EXERCISES IN STRUGGLE
Tehching Hsieh: Time Clock Piece Carriageworks, Eveleigh, Sydney, to July 6
THE distinction usually made between performance art and acting is that the latter entails the production of an illusion, while the former is the display of something that is really happening before our eyes. Not that this literal truth is superior to the poetic truth that may be conveyed by illusion: Plutarch memorably quotes Socrates’s contemporary Gorgias as saying that in the paradoxical order of the theatre, “the man who deceives is more just than the one who does not deceive, and the man who is deceived is wiser than the one who is not”.
In reality, the aesthetic scope of performance art is very narrow compared with the breadth and depth of great theatre. But it can have its own compelling interest, and like all forms of modernism, or indeed of earlier forms of art, needs to be understood within its historical and cultural setting. The great period of performance art was in the 1970s and 80s, when artists, facing the overwhelming tide of consumerist kitsch and the simultaneous commodification of contemporary high art, sought authenticity in minimal, conceptual and other forms of aesthetic expression.
All of these modes of art shared a certain austerity and a taste for reductive, almost ascetic spareness. In the case of performance art, the most natural way to convey the sense of re- ality was for the action to involve some kind of difficulty, pain or test of endurance. Most of the memorable acts of performance art, whether by Marina Abramovic, Chris Burden or our own Mike Parr, have been ordeals or even mortifications of the flesh. Some have involved instant, momentary physical pain, as when Burden had himself shot or Parr lit a fuse wire around his calf. Others, like the roaring match between Abramovic and her partner Ulay, were contests of attrition. But many have simply involved endurance through time, in which relatively low levels of discomfort, privation or boredom are magnified by duration.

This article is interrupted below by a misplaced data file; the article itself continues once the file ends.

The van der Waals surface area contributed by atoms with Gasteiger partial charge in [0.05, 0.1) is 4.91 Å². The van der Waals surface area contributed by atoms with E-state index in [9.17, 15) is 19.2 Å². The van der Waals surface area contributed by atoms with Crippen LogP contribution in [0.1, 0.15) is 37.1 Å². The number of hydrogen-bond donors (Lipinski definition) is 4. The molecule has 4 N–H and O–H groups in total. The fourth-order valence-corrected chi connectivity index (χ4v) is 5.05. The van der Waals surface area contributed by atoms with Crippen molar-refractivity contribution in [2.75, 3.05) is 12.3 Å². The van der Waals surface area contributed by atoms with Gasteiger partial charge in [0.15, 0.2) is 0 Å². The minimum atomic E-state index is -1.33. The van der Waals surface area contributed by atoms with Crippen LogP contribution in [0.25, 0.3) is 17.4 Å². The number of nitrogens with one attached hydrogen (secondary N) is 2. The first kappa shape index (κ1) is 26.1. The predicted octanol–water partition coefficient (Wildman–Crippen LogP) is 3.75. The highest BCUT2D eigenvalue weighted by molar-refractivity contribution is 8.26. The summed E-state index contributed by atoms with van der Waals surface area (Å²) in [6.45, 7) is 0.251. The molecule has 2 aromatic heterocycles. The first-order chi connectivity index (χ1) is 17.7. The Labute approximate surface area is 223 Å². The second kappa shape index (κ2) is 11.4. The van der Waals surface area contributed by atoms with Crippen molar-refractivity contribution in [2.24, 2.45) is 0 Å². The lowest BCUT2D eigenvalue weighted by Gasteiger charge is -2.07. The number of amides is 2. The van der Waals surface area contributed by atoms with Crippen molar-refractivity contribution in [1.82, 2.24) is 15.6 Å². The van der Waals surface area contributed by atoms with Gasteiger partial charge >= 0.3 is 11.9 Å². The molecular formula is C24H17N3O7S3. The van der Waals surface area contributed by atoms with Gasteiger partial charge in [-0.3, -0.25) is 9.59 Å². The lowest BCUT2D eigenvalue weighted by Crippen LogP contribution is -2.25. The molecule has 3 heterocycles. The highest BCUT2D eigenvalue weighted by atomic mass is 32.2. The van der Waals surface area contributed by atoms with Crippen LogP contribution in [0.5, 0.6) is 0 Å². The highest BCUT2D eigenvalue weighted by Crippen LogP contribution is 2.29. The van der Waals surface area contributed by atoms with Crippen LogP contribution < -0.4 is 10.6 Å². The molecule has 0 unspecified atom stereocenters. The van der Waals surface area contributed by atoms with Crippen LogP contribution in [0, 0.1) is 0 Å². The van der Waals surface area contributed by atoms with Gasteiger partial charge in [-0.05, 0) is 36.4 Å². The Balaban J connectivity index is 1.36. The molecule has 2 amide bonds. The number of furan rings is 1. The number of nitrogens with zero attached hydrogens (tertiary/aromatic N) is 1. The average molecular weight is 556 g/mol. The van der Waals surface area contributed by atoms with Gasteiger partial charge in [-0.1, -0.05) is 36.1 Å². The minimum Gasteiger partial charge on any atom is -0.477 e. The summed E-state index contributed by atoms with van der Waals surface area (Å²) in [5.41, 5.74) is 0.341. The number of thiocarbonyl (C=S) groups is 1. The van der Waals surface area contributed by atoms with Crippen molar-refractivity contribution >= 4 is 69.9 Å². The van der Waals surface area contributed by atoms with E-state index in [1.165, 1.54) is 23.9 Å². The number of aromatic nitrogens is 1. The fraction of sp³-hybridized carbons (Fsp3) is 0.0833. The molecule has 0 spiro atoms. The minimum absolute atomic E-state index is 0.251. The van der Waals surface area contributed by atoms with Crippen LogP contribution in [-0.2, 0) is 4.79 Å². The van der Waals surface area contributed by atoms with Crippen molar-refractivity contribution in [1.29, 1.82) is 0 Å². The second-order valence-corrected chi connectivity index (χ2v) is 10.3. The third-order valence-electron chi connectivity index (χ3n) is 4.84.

And this reveals another difference between performance art and theatre (or cinema, which is the extension of theatre just as video art is the extension of performance art). The time of theatre is elastic, abstract, symbolic: the events of days or even months can be displayed in two or three hours of stage time, although Aristotle recommended that the plot of a tragedy should ideally unfold within a single day. Filmmakers too know that realism or suspense can be enhanced by slowing narrative pace to match the time that is meant to be represented.
In performance art, time is literal, and there is no distinction between narrative pace and an underlying, implicit chronology of events: the only event alluded to is the one before our eyes. So one of the interests of performance art is as a meditation on time and its passage: a phenomenon that is at once more real and ineluctable than any fact about the human condition, yet in another sense completely unreal or at least ineffable.
Philosophers have long speculated that time
Tehching Hsieh in the cage in which he spent a year in isolation, top; tied to performance artist Linda Montano, left